how to reach out to a coworker who was fired

A reader writes:

What is the appropriate etiquette for reaching out to a colleague who was unexpectedly fired?

A manager I used to work under was recently let go from our organization. We weren’t “friends,” but this manager served as a mentor for me and we had a great professional relationship. I’d love to reach out and continue to stay in touch. What would be an appropriate way to do so? Additionally, would the approach be any different if reaching out to a peer versus someone in a leadership role?

Do you have her personal email address?* If so, I’d send an email very similar to one you might send to a colleague who left the organization any other way. If someone left voluntarily and you didn’t have the chance to talk to them before they were gone, what would you say? That’s what you want to say here.

If you’re wondering whether you should reference the fact that she was fired, generally the answer is no. It might be tempting to express sympathy, but that can be pretty awkward for her (and can put you in a difficult position if she’s angry at your company). If she was laid off (as opposed to fired), the situation is a little different — people are generally more comfortable being open about that, and in that case you might more directly reference it.

Either way, the email might sound something like this:

“Jane, I was so sorry to hear you’ve left Teapots Ltd., and I want to make sure we don’t fall out of touch. I’ve greatly enjoyed working with you, and your mentorship has been invaluable to me. (Optional: Include some specifics here about what she has taught you and/or that you admire about her.) I’ll continue to think of you as a mentor, and I hope we can stay in touch. Please let me know if there’s anything I can do to be helpful as you look for your next role!”

And of course, if you really do want to keep in touch, you’ll need to take additional actions to make that happen, like checking in periodically, inviting her to coffee at some point, and so forth.

You can send this type of email both for peers and non-peers. Adapt the details to fit the context, obviously, but the overall tone and content are pretty much the same. No trashing your company for their decision, no embarrassing pity, just a message of “hey, I like you and want to stay in touch.”

* If you don’t have her email address, I’d see if you can find her on LinkedIn and contact her that way.

{ 25 comments… read them below }

  1. Coelura*

    I would recommend LinkedIn. It validates that the contact is purely professional. A number of people have contacted me that way and I am personally more comfortable with that method of contact versus directly to my personal email.

    1. Samantha*

      But if she has already given the OP her personal email address it means she’s comfortable communicating that way.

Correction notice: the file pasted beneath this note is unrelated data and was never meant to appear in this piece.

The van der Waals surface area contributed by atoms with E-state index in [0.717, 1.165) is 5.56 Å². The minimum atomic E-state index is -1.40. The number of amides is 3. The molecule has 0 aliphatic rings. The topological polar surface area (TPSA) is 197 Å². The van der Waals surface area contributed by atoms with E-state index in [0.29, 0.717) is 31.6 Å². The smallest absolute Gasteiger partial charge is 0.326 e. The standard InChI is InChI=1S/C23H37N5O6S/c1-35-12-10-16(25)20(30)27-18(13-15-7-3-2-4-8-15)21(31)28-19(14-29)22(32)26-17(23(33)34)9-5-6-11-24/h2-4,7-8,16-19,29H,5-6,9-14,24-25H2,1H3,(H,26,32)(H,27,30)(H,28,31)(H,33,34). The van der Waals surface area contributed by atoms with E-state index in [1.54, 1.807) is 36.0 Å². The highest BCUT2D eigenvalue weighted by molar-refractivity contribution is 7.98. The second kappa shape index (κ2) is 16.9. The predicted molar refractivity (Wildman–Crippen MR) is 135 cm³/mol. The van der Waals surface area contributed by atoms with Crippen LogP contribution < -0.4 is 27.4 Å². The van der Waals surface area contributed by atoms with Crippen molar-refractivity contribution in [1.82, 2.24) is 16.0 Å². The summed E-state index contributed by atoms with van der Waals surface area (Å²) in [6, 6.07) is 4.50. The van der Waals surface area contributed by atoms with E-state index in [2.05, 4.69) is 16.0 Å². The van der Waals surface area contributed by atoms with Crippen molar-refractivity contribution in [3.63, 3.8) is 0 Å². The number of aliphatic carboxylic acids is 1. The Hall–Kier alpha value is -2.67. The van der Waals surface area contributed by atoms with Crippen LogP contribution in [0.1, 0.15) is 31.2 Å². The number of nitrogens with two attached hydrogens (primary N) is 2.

2. Longtime Lurker*

    As someone who was recently and abruptly fired, I can’t tell you how much it meant to hear from some of my former colleagues, most of whom I didn’t have time to say goodbye to. On behalf of all of us in that situation, thank you for being thoughtful. Sometimes the silence from the co-workers who didn’t reach out (particularly those we thought of as friends) can be deafening.

    1. Anonymous*

      I agree. I think not hearing from someone can be hurtful. Silence can be seen as if no-one cares.

      1. Mary*

        I agree. A colleague of mine was fired suddenly and it took me a few hours to stop being shocked and to think of her. I was able to call her and spend some time acknowledging how shocked we all were at events. I was sorry I had not done it sooner than that, so the faster you can make contact the quicker.

        Another colleague I was not as close to I stayed in contacted via linked in and when he got a new position I was able to acknowledge that which I know was very appreciated.

    2. mPD*

      Also recently and abruptly fired, I can’t tell you how many people I expected to hear from and didn’t. Makes you re-evaluate those relationships and friendships. I keep hearing how everyone is still shocked (geez, as am I!) and yet here I am, alone. I feel like I have lost not only my job but my friends as well. Like you said, it is deafening.

  3. louise*

    Some former co-workers sent me a box of expensive chocolates and a card listing some of the things they’d learned from me and would miss about me. That really wouldn’t be appropriate in most contexts, but they knew me well enough to know that was the perfect way to reach out.

    1. Jeano*

      I think that was particularly thoughtful and sweet, especially the card. I know when it happened to me I was left feeling very worthless and unwanted. Nice coworkers! You must have done something right. :)

  4. StillLAH*

    What if you are the one who left and would like to reach back out to former coworkers (and perhaps my old boss) to say hi and catch up? I left in May and now it seems like I’ve been silent for too long to just pop back up and touch base. (If you can’t tell, I am terrible at keeping in touch with people once we’re no longer seeing each other all the time and I’d like to be better at staying in touch.)

    1. So Very Anonymous*

      Agree — just do it! It’s so easy to get all caught up in “oh, it’s been too long” and then never doing it. Vicious cycle. Just try it and see what happens!

  5. Mena*

    I think I would handle this no differently than any other departure … reach out and express the desire to remain connected and leave it at that. It isn’t appropriate to ask why someone has left the company, whether she chose to leave or was forced to leave. If she wants to discuss it, she’ll bring it up.